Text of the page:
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Guns don’t belong in places of worship

Illinois Sen. Dan Kotowski  D-Park Ridge is seen Illinois State Capitol Springfield May. Kotowski says he doesn't agree with

Illinois Sen. Dan Kotowski , D-Park Ridge, is seen at the Illinois State Capitol in Springfield in May. Kotowski says he doesn't agree with a provision in the state's new concealed-carry law that allows guns in churches, temples or mosques. He filed an am

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Updated: July 16, 2013 6:20PM



Houses of worship don’t just accommodate religious gatherings. They also are places where deeply troubled people come to get help. If for no other reason than that, they should be off limits to guns.

Unfortunately, a state law rushed through in the closing days of the spring legislative session that allows the concealed carrying of guns also makes it legal to bring those firearms into places of worship. That’s an alarming prospect that needs to be rectified as quickly as possible.

State Sen. Dan Kotowski (D-Park Ridge) has introduced a legislative amendment that would bar concealed firearms from any building or parking area under the control of a church, synagogue, temple, mosque or other place of worship.

At a press conference on Monday, Philip L. Blackwell, senior pastor of the First United Methodist Church at the Chicago Temple, pointed out that religious workers deal daily with people who are desperate, upset, despairing or on the very of edge a breakdown when they come in for help. Allowing loaded concealed weapons into that environment puts the lives of the staff at risk. Why shouldn’t those workers get the same protection as, say, casino employees, who are safeguarded under the new law?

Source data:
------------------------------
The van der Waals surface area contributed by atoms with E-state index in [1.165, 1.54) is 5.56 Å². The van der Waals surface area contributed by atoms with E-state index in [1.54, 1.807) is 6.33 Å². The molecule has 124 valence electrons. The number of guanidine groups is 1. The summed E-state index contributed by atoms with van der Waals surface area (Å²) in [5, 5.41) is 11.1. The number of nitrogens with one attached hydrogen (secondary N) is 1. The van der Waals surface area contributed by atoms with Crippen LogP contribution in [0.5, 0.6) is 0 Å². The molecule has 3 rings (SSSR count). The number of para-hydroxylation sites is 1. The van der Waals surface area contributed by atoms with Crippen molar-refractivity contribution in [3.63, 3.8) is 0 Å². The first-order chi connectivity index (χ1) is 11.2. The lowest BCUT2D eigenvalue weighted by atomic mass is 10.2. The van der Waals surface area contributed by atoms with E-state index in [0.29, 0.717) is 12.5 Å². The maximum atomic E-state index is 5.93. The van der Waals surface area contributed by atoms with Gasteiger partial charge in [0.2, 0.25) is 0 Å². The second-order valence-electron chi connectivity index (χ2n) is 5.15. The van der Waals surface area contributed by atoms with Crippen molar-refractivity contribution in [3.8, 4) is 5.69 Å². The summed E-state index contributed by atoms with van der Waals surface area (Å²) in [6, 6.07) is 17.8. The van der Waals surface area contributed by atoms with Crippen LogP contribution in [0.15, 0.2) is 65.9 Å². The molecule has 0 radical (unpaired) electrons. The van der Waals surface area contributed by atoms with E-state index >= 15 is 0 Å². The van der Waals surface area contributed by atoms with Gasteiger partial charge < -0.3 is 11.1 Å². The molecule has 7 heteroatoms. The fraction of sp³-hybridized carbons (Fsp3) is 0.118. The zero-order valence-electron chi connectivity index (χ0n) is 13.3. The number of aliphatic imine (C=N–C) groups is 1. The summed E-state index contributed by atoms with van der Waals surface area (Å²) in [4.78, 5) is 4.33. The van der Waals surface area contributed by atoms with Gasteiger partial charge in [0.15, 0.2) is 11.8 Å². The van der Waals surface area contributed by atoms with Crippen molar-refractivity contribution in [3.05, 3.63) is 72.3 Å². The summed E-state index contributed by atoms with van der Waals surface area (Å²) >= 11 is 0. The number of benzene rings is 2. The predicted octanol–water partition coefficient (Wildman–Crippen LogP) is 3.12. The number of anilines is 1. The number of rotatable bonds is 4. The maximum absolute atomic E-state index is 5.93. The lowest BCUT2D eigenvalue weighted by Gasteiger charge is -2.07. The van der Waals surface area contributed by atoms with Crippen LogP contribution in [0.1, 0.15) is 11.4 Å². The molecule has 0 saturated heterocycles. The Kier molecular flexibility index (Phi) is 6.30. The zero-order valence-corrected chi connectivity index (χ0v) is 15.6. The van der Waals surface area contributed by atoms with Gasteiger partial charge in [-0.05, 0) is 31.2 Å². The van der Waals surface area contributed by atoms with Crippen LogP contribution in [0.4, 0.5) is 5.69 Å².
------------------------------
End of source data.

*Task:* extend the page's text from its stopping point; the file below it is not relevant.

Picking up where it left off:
As the law now is written, places of worship that own their own buildings would have the right to post signs prohibiting concealed weapons. But those that don’t are at the mercy of the building owner’s whims. Even if there is a sign at the front, some people might enter a church through the side door. And even if a sign is posted at every door, few people are confident it will keep concealed weapons out. They worry it will be too easy for people to ignore the signs and then say they just didn’t see them.

Rev. Liz Munoz, an associate priest at St. James Cathedral, said concealed weapons undermine the very idea of a place of worship, especially in a neighborhood plagued by gunfire such as Little Village, where she lives.

“In these communities, we need a place where people know they can come in and be cared for and loved, and not worried about who is carrying a concealed weapon,” Munoz said.

If some congregations want to welcome guns, they could push for an “opt in” law that would allow guns to be brought into a place of worship only if a sign is posted saying guns are permitted.

But the law as it stands just doesn’t work. Kotowski said lawmakers simply weren’t thinking about places of worship when they drafted the law. They should start thinking about them now, and promptly add them to the places where guns are prohibited.



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